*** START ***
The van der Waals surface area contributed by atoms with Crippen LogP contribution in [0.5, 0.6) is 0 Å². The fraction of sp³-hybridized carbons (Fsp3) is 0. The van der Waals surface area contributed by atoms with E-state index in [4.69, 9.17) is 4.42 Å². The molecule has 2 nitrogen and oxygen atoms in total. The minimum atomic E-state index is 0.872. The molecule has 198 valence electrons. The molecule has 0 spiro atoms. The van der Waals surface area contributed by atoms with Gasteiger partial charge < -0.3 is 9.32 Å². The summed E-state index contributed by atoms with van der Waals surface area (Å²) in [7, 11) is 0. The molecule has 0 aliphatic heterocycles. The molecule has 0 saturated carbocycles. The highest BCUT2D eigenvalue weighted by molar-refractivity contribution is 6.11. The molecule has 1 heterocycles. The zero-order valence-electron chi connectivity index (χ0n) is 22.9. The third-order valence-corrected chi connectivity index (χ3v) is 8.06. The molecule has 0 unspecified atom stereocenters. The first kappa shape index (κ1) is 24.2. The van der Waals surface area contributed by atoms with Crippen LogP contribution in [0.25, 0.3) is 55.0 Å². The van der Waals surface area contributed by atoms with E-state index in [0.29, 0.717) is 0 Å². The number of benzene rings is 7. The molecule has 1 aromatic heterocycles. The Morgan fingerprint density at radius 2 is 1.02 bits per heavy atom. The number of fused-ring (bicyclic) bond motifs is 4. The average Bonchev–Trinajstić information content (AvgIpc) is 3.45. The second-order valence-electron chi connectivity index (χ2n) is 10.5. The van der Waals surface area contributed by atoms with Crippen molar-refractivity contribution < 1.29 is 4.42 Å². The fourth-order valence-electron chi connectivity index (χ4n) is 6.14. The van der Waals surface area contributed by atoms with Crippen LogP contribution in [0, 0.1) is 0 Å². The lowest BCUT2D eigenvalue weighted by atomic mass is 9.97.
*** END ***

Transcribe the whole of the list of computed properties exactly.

The van der Waals surface area contributed by atoms with Crippen LogP contribution in [0.5, 0.6) is 0 Å². The fraction of sp³-hybridized carbons (Fsp3) is 0. The van der Waals surface area contributed by atoms with E-state index in [4.69, 9.17) is 4.42 Å². The molecule has 2 nitrogen and oxygen atoms in total. The minimum atomic E-state index is 0.872. The molecule has 198 valence electrons. The molecule has 0 spiro atoms. The van der Waals surface area contributed by atoms with Gasteiger partial charge < -0.3 is 9.32 Å². The summed E-state index contributed by atoms with van der Waals surface area (Å²) in [7, 11) is 0. The molecule has 0 aliphatic heterocycles. The molecule has 0 saturated carbocycles. The highest BCUT2D eigenvalue weighted by molar-refractivity contribution is 6.11. The molecule has 1 heterocycles. The zero-order valence-electron chi connectivity index (χ0n) is 22.9. The third-order valence-corrected chi connectivity index (χ3v) is 8.06. The molecule has 0 unspecified atom stereocenters. The first kappa shape index (κ1) is 24.2. The van der Waals surface area contributed by atoms with Crippen LogP contribution in [0.25, 0.3) is 55.0 Å². The van der Waals surface area contributed by atoms with E-state index in [0.29, 0.717) is 0 Å². The number of benzene rings is 7. The molecule has 1 aromatic heterocycles. The Morgan fingerprint density at radius 2 is 1.02 bits per heavy atom. The number of fused-ring (bicyclic) bond motifs is 4. The average Bonchev–Trinajstić information content (AvgIpc) is 3.45. The second-order valence-electron chi connectivity index (χ2n) is 10.5. The van der Waals surface area contributed by atoms with Crippen molar-refractivity contribution < 1.29 is 4.42 Å². The fourth-order valence-electron chi connectivity index (χ4n) is 6.14. The van der Waals surface area contributed by atoms with Crippen LogP contribution in [0, 0.1) is 0 Å². The lowest BCUT2D eigenvalue weighted by atomic mass is 9.97.